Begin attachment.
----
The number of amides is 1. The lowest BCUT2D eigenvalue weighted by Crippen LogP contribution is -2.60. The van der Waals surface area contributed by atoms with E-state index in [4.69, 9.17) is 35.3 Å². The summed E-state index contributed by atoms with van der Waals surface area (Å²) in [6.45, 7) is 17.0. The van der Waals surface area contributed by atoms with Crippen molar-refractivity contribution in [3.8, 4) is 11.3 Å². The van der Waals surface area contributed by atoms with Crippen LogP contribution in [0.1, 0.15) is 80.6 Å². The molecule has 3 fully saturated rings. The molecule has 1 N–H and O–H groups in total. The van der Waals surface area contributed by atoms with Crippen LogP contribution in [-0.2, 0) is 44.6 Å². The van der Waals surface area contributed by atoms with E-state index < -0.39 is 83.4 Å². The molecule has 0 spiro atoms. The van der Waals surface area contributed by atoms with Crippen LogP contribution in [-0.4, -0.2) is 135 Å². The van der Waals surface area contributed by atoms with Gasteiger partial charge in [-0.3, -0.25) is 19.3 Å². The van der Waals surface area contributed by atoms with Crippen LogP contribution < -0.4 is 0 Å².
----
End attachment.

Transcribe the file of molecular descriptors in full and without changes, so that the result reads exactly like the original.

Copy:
The number of amides is 1. The lowest BCUT2D eigenvalue weighted by Crippen LogP contribution is -2.60. The van der Waals surface area contributed by atoms with E-state index in [4.69, 9.17) is 35.3 Å². The summed E-state index contributed by atoms with van der Waals surface area (Å²) in [6.45, 7) is 17.0. The van der Waals surface area contributed by atoms with Crippen molar-refractivity contribution in [3.8, 4) is 11.3 Å². The van der Waals surface area contributed by atoms with Crippen LogP contribution in [0.1, 0.15) is 80.6 Å². The molecule has 3 fully saturated rings. The molecule has 1 N–H and O–H groups in total. The van der Waals surface area contributed by atoms with Crippen LogP contribution in [-0.2, 0) is 44.6 Å². The van der Waals surface area contributed by atoms with E-state index < -0.39 is 83.4 Å². The molecule has 0 spiro atoms. The van der Waals surface area contributed by atoms with Crippen LogP contribution in [-0.4, -0.2) is 135 Å². The van der Waals surface area contributed by atoms with Gasteiger partial charge in [-0.3, -0.25) is 19.3 Å². The van der Waals surface area contributed by atoms with Crippen LogP contribution < -0.4 is 0 Å².